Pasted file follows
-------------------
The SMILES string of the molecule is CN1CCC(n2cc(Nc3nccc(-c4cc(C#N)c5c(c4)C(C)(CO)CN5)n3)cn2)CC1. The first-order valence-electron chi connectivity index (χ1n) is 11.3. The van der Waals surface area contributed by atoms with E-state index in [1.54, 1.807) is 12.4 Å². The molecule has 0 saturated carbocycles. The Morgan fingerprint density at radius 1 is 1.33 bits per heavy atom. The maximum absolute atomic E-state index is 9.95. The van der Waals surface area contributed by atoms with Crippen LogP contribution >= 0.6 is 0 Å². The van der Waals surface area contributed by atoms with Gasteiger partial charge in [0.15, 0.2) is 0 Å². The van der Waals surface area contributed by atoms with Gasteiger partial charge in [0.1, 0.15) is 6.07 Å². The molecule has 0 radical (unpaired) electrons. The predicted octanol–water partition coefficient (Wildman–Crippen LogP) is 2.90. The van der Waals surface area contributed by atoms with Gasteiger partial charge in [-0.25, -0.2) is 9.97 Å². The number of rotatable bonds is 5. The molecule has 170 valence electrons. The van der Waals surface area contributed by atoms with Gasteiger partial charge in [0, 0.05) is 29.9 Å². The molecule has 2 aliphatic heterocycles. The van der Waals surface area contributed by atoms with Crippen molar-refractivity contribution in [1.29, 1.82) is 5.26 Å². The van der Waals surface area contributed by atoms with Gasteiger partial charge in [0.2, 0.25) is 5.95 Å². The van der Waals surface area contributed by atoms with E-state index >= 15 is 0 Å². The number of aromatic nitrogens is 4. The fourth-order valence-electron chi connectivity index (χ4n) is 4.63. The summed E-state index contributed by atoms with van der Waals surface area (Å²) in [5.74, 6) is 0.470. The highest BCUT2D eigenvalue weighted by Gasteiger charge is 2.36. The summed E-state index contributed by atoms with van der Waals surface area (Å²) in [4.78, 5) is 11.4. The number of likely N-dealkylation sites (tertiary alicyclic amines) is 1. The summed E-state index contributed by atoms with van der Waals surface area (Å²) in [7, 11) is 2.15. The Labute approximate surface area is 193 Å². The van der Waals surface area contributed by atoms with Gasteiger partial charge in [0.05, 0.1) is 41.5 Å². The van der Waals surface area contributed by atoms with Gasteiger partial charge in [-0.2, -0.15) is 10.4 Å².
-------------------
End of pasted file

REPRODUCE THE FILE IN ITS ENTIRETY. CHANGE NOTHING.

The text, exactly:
The SMILES string of the molecule is CN1CCC(n2cc(Nc3nccc(-c4cc(C#N)c5c(c4)C(C)(CO)CN5)n3)cn2)CC1. The first-order valence-electron chi connectivity index (χ1n) is 11.3. The van der Waals surface area contributed by atoms with E-state index in [1.54, 1.807) is 12.4 Å². The molecule has 0 saturated carbocycles. The Morgan fingerprint density at radius 1 is 1.33 bits per heavy atom. The maximum absolute atomic E-state index is 9.95. The van der Waals surface area contributed by atoms with Crippen LogP contribution >= 0.6 is 0 Å². The van der Waals surface area contributed by atoms with Gasteiger partial charge in [0.15, 0.2) is 0 Å². The van der Waals surface area contributed by atoms with Gasteiger partial charge in [0.1, 0.15) is 6.07 Å². The molecule has 0 radical (unpaired) electrons. The predicted octanol–water partition coefficient (Wildman–Crippen LogP) is 2.90. The van der Waals surface area contributed by atoms with Gasteiger partial charge in [-0.25, -0.2) is 9.97 Å². The number of rotatable bonds is 5. The molecule has 170 valence electrons. The van der Waals surface area contributed by atoms with Gasteiger partial charge in [0, 0.05) is 29.9 Å². The molecule has 2 aliphatic heterocycles. The van der Waals surface area contributed by atoms with Crippen molar-refractivity contribution in [1.29, 1.82) is 5.26 Å². The van der Waals surface area contributed by atoms with Gasteiger partial charge in [0.2, 0.25) is 5.95 Å². The van der Waals surface area contributed by atoms with E-state index >= 15 is 0 Å². The number of aromatic nitrogens is 4. The fourth-order valence-electron chi connectivity index (χ4n) is 4.63. The summed E-state index contributed by atoms with van der Waals surface area (Å²) in [5.74, 6) is 0.470. The highest BCUT2D eigenvalue weighted by Gasteiger charge is 2.36. The summed E-state index contributed by atoms with van der Waals surface area (Å²) in [4.78, 5) is 11.4. The number of likely N-dealkylation sites (tertiary alicyclic amines) is 1. The summed E-state index contributed by atoms with van der Waals surface area (Å²) in [7, 11) is 2.15. The Labute approximate surface area is 193 Å². The van der Waals surface area contributed by atoms with Gasteiger partial charge in [0.05, 0.1) is 41.5 Å². The van der Waals surface area contributed by atoms with Gasteiger partial charge in [-0.2, -0.15) is 10.4 Å².